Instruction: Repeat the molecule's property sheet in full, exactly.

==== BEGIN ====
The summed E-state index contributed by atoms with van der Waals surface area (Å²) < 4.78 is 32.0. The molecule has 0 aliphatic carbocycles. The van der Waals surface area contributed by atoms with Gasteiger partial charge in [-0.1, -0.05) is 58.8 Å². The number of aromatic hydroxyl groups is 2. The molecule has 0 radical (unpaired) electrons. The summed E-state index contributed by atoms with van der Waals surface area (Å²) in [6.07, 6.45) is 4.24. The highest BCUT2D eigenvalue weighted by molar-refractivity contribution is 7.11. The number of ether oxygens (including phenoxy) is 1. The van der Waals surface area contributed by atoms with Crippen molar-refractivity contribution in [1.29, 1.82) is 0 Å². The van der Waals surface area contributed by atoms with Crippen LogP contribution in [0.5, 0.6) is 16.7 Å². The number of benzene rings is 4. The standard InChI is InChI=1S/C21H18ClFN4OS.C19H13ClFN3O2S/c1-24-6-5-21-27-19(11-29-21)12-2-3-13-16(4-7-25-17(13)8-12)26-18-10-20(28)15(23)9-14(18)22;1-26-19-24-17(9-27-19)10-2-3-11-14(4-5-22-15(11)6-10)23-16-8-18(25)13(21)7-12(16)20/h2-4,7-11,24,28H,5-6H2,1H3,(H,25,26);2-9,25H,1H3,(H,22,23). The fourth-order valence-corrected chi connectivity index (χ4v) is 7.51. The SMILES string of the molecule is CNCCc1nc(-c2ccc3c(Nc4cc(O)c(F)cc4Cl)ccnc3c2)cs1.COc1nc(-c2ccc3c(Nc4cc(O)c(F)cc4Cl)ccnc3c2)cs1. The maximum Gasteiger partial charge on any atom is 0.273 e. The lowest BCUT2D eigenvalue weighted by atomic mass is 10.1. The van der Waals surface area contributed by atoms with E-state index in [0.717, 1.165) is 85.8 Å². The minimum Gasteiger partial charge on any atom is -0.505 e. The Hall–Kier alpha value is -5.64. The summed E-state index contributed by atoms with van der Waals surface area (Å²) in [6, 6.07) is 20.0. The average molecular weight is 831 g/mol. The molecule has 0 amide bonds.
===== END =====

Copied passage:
The summed E-state index contributed by atoms with van der Waals surface area (Å²) < 4.78 is 32.0. The molecule has 0 aliphatic carbocycles. The van der Waals surface area contributed by atoms with Gasteiger partial charge in [-0.1, -0.05) is 58.8 Å². The number of aromatic hydroxyl groups is 2. The molecule has 0 radical (unpaired) electrons. The summed E-state index contributed by atoms with van der Waals surface area (Å²) in [6.07, 6.45) is 4.24. The highest BCUT2D eigenvalue weighted by molar-refractivity contribution is 7.11. The number of ether oxygens (including phenoxy) is 1. The van der Waals surface area contributed by atoms with Crippen molar-refractivity contribution in [1.29, 1.82) is 0 Å². The van der Waals surface area contributed by atoms with Crippen LogP contribution in [0.5, 0.6) is 16.7 Å². The number of benzene rings is 4. The standard InChI is InChI=1S/C21H18ClFN4OS.C19H13ClFN3O2S/c1-24-6-5-21-27-19(11-29-21)12-2-3-13-16(4-7-25-17(13)8-12)26-18-10-20(28)15(23)9-14(18)22;1-26-19-24-17(9-27-19)10-2-3-11-14(4-5-22-15(11)6-10)23-16-8-18(25)13(21)7-12(16)20/h2-4,7-11,24,28H,5-6H2,1H3,(H,25,26);2-9,25H,1H3,(H,22,23). The fourth-order valence-corrected chi connectivity index (χ4v) is 7.51. The SMILES string of the molecule is CNCCc1nc(-c2ccc3c(Nc4cc(O)c(F)cc4Cl)ccnc3c2)cs1.COc1nc(-c2ccc3c(Nc4cc(O)c(F)cc4Cl)ccnc3c2)cs1. The maximum Gasteiger partial charge on any atom is 0.273 e. The lowest BCUT2D eigenvalue weighted by atomic mass is 10.1. The van der Waals surface area contributed by atoms with E-state index in [0.717, 1.165) is 85.8 Å². The minimum Gasteiger partial charge on any atom is -0.505 e. The Hall–Kier alpha value is -5.64. The summed E-state index contributed by atoms with van der Waals surface area (Å²) in [6, 6.07) is 20.0. The average molecular weight is 831 g/mol. The molecule has 0 amide bonds.